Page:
Claire Wilson, meanwhile, is an unusually attractive young woman, something Eric and his other male classmates quickly note, although possibly using slightly different language to express it. Claire’s motivations remain a source of interest throughout. We realise she is very attracted to Eric early on but simple lust does not really explain her reasons for embarking on an affair with him, as indeed (belated spoiler alert) is what eventually happens. Such a course of action risks her job, her marriage, her reputation and even criminal prosecution. Such things do happen in real life, of course, but why on Earth does she do it?
Right from the outset, we get a few indications that there is something rotten in the state of Claire. Early on, she steals some lipstick from a shop. It is a minor misdemeanour and she boasts to her disapproving husband about it later. But there is no suggestion she needed to do it. Had she been caught, she would probably have been prosecuted. It was a reckless and unnecessary act. We later learn her early life was blighted by her father’s alcoholism. An amateur psychiatrist might speculate that her emotional development was frozen at that point. Or at the very least, that she might feel like she wants to enjoy a teenage experience which she feels she missed out on the first time round.
Claire and her husband Matt (Ashley Zukerman) are trying for a baby and their love life has become strained by the need to have sex at specified times to maximise Claire’s chances of conception. Intercourse has become more of a chore than a joy. Matt also shows signs of being preoccupied with forming a rock band with his friends, a perhaps slightly adolescent interest at a time when he should be focused on starting his and Claire’s new family. Neither of these issues seem insurmountable, however. Matt seems like a perfectly nice guy throughout. He doesn’t deserve what ends up happening to him.
Viewers are free to judge for themselves at what exactly what point Claire and Eric’s relationship crosses the line into ‘inappropriate’ territory. Is it when, having crossed each other’s paths several times, Claire offers to help Eric with his SATs revision out of school hours? This doesn’t seem inappropriate in itself, but Claire’s motives already seem suspect. Perhaps it is when Claire tells Eric there is no need to call her ‘Miss Wilson’ when they are not in school: he can call her ‘Claire?’ Maybe it’s when Claire accepts a Facebook friend request from Eric (the story is set in 2014). Or it could be when Claire takes Eric on an impromptu day trip to visit the college Eric is hoping to attend. When they run into some of Eric’s friends neither question their assumption that Claire is just a girl Eric is seeing. All these initial moves by Claire make an affair more likely. When Eric kisses Claire unexpectedly after class, she makes a show of being scandalised and disapproving. But before long, their affair begins in earnest.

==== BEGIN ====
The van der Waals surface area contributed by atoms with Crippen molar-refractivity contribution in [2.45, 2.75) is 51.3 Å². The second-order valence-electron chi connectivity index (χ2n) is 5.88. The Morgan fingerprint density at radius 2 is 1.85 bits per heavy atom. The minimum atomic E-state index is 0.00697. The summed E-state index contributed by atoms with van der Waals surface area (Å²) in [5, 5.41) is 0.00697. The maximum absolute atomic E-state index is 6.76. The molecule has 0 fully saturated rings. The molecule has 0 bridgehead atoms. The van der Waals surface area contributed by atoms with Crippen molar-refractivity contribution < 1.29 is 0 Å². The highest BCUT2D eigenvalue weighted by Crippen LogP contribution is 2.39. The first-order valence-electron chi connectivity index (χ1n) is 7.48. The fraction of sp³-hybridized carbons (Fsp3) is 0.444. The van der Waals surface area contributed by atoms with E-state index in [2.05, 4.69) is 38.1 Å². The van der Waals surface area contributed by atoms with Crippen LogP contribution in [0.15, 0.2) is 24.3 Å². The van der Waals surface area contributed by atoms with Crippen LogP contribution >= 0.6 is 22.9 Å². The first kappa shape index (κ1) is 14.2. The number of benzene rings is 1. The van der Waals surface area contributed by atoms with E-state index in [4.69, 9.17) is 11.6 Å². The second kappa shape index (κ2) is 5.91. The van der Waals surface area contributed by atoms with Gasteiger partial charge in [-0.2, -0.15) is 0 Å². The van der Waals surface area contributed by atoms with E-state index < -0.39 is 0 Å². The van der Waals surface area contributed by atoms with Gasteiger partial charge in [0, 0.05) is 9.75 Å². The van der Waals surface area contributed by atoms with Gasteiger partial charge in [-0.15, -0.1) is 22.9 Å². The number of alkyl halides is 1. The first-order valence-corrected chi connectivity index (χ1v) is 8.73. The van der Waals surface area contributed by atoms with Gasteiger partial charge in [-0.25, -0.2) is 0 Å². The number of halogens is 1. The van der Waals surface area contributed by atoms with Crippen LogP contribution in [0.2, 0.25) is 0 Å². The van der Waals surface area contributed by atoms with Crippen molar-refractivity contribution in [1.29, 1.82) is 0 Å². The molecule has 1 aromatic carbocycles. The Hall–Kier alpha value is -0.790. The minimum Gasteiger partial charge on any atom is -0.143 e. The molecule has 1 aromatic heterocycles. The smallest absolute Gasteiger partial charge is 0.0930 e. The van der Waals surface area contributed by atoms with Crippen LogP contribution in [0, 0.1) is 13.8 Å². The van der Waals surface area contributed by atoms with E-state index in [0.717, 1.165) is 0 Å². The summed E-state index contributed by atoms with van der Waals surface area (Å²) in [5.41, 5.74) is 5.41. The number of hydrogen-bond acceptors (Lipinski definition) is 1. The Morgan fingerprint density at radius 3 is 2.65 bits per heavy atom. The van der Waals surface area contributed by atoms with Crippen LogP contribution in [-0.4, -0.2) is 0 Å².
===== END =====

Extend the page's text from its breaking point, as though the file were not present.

For a while, the two co-exist in their fantasy world together. But soon, inevitably things fall apart as news of their dangerous liaison gets out. We are spared the full scandal which sees Claire losing her job, marriage and going to prison. The series picks up events afterwards.
The series deals nicely with the aftermath. Eric initially seems to have got off fairly light escaping to college and even gaining some superficial kudos from his friends who react in a predictable, “Woah dude, Miss Wilson? Awesome dude. She’s totally hot” type fashion. But he hasn’t got off lightly at all. He is tortured by residual confused feelings for her and a sense of unwarranted guilt over her fate. He dislikes the notoriety the aftermath of the scandal gives him and soon embarks on a self-destructive course of drinking and reckless behaviour. His career plans are derailed in the process and he still seems a mess emotionally years later.
Post-prison, Claire struggles too. She has a ‘scarlet woman’ reputation, cannot get a job and her marriage is over. She remains even at this stage a fundamentally unsympathetic character, however. Although ultimately the architect of not only her own misfortune but the downfall of several other people too, she remains in denial about her responsibility for what has happened. She has abused her power, thrown away her marriage with no regard for her husband’s feelings and emotionally traumatised a minor placed in her care. In the final scene, set ten years on (although don’t expect any ‘President Harris to attend King Charles’s coronation’ style headlines in the background), Eric and Claire meet again. Eric himself now effectively fills the role of teaching, teaching the older woman exactly what she has done wrong.
Adapted by Hannah Fidell from her little seen 2013 film of the same name, A Teacher is available on FX, Hulu and the BBC iPlayer.
She loves it from first sight, loving everything about it even before she knows what it is. Barely has she persuaded Mr. Shaibel (Bill Camp), the surly caretaker to teach her how to play it, than she is visualising alternative game scenarios on the ceiling of the bedroom at night. She doesn’t so much take to chess like a duck to water as like a fish to water. She is soon living and breathing chess. It has become part of her DNA and she lives for the opportunity to sneak down to the cellar for an illicit chess game with Mr. Shaibel, who effectively becomes her mentor. Soon Mr. Shaibel is actively teaching her basic chess openings such as the Queen’s Gambit and the Sicilian Defence: basically the techniques which mark professional chess players out from the multitude who never really think beyond their next move.